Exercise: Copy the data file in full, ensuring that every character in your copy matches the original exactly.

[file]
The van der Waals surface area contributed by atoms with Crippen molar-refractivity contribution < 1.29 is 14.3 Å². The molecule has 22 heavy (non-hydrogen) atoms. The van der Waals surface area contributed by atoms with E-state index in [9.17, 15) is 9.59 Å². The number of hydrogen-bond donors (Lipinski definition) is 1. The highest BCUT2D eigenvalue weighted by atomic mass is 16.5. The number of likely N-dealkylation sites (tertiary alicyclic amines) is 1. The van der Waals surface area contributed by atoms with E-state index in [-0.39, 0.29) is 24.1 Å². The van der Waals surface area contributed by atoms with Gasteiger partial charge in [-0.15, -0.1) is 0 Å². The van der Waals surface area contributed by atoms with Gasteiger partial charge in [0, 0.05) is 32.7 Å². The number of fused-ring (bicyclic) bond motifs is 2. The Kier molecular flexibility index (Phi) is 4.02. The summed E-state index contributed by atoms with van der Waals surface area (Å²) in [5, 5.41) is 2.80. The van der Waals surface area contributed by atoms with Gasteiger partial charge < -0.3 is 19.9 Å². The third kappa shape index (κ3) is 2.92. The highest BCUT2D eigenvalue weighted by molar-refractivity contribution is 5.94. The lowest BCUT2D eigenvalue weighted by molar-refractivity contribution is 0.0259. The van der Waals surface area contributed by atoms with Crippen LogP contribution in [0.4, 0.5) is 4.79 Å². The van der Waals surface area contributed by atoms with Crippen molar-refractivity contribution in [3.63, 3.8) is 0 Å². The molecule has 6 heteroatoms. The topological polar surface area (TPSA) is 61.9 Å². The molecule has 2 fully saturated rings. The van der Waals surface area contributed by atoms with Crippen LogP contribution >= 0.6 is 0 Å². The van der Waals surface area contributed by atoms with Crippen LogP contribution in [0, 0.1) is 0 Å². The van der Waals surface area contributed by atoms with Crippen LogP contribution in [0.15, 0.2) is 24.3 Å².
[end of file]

The van der Waals surface area contributed by atoms with Crippen molar-refractivity contribution < 1.29 is 14.3 Å². The molecule has 22 heavy (non-hydrogen) atoms. The van der Waals surface area contributed by atoms with E-state index in [9.17, 15) is 9.59 Å². The number of hydrogen-bond donors (Lipinski definition) is 1. The highest BCUT2D eigenvalue weighted by atomic mass is 16.5. The number of likely N-dealkylation sites (tertiary alicyclic amines) is 1. The van der Waals surface area contributed by atoms with E-state index in [-0.39, 0.29) is 24.1 Å². The van der Waals surface area contributed by atoms with Gasteiger partial charge in [-0.15, -0.1) is 0 Å². The van der Waals surface area contributed by atoms with Gasteiger partial charge in [0, 0.05) is 32.7 Å². The number of fused-ring (bicyclic) bond motifs is 2. The Kier molecular flexibility index (Phi) is 4.02. The summed E-state index contributed by atoms with van der Waals surface area (Å²) in [5, 5.41) is 2.80. The van der Waals surface area contributed by atoms with Gasteiger partial charge < -0.3 is 19.9 Å². The third kappa shape index (κ3) is 2.92. The highest BCUT2D eigenvalue weighted by molar-refractivity contribution is 5.94. The lowest BCUT2D eigenvalue weighted by molar-refractivity contribution is 0.0259. The van der Waals surface area contributed by atoms with Crippen LogP contribution in [0.4, 0.5) is 4.79 Å². The van der Waals surface area contributed by atoms with Crippen molar-refractivity contribution in [3.63, 3.8) is 0 Å². The molecule has 6 heteroatoms. The topological polar surface area (TPSA) is 61.9 Å². The molecule has 2 fully saturated rings. The van der Waals surface area contributed by atoms with Crippen LogP contribution >= 0.6 is 0 Å². The van der Waals surface area contributed by atoms with Crippen LogP contribution in [0, 0.1) is 0 Å². The van der Waals surface area contributed by atoms with Crippen LogP contribution in [0.15, 0.2) is 24.3 Å².